These are the main factors that directly affect every consumer living in (rent or purchase) a home in this state.

It is proof for anyone wanting to make the argument that the effort to license home inspectors is NOT consumer oriented…but is an effort controlled by special interests who would gain financially from the outcome.

From the activities that have taken place this spring in various states, it is obvious who these special interests are. We have successfully stopped them in New Hampshire, Missouri, and Kansas and have sent them back to the drawing board in Washington State.

Not only is licensing NOT inevitable…but it is retractable. Let’s start getting these idiotic laws off the books in the states where they exist. They are not “home inspection laws” as much as they are “marketing plans” and they need to be exposed as such to the media.

Zoe…Here is where we were, in Missouri…

This is what the NACHI people did in New Hampshire.

This is what the NACHI members did in Washington.

Our boys in Kansas played their cards close to the vest and did their work outside of the public (and ASHI’s) eye…and came out on top, as well.

If you are a home inspector in a state that is being threatened and you are waiting for some association leadership to bail you out…you are about to become licensed. If it is to be, it is up to thee.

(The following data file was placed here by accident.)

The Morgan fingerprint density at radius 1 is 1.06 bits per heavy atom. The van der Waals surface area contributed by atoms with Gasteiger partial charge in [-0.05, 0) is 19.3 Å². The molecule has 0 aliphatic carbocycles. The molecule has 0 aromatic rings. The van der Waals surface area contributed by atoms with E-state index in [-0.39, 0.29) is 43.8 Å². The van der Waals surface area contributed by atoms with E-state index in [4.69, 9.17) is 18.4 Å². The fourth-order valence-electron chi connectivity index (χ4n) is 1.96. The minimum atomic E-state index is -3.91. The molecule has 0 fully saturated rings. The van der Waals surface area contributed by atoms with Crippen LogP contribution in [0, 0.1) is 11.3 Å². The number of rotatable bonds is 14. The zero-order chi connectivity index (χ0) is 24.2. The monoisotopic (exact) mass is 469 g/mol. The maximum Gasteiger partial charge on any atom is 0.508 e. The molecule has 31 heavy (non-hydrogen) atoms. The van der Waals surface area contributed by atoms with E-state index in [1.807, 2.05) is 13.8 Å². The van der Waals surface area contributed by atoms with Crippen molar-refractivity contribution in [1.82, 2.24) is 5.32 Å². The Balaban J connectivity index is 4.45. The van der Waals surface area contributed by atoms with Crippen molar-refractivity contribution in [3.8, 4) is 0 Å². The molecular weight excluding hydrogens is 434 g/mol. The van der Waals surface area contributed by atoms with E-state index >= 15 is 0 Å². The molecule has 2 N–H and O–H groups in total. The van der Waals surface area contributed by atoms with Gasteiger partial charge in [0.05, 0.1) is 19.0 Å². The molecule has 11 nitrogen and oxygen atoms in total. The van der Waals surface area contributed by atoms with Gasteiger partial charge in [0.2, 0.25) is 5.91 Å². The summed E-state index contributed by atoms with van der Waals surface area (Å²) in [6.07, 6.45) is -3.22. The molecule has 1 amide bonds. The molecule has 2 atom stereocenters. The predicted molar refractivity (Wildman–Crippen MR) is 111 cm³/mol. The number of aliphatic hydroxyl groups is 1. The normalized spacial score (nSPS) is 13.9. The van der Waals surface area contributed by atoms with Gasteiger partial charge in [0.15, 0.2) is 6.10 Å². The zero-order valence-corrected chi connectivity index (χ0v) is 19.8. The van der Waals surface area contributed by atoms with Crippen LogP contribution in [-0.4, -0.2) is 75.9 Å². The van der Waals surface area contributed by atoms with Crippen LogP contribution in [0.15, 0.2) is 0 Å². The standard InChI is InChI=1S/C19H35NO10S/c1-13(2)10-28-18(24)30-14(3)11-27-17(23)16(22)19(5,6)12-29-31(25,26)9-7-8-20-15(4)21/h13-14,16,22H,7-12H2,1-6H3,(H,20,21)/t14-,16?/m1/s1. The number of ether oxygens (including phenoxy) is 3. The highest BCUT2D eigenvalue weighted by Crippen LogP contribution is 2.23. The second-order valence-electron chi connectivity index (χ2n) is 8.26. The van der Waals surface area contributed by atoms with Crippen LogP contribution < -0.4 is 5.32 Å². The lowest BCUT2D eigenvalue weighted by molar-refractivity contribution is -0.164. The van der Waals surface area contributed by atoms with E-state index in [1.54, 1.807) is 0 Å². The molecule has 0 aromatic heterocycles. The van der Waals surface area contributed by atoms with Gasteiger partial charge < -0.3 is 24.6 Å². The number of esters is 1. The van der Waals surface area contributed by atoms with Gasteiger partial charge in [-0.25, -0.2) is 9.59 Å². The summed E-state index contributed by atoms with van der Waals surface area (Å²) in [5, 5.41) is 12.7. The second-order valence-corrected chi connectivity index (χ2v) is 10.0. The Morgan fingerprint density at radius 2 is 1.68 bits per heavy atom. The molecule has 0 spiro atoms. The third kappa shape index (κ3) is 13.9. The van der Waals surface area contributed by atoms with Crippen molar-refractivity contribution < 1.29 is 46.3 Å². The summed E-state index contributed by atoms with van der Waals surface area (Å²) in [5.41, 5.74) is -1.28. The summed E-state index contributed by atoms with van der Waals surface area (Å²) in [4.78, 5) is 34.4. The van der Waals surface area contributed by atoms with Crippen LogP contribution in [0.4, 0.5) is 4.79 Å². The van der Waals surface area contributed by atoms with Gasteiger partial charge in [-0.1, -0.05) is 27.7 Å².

Ditto Alberta and B.C.

In case you have never seen “The Invasion of the Body Snatchers”, I would advise you to do everything possible to discredit these make-believe “coalitions” with every means at your disposal. Left to grow and mature, they become like PHIC in Pennsylvania, and eventually take over the profession in your area.

Here is the proof and or reality.
Yes we fought back in NH and won the first round, we still have more to go. We as NACHI members fought hard and apposed this ridiculous legislation by the independent coalition.

One thing that was in our favor is the registration of contractors in NH.

By this I mean, the Senate has proposed licensing of contractor in NH for 6 years in a row and failed, after all we live in the LIVE FREE OR DIE state. Anyway the bill that got passed to register contractor was much less than licensing, it calls for contractors to register with the state. When I spoke at the hearing I gave my scenario which is this.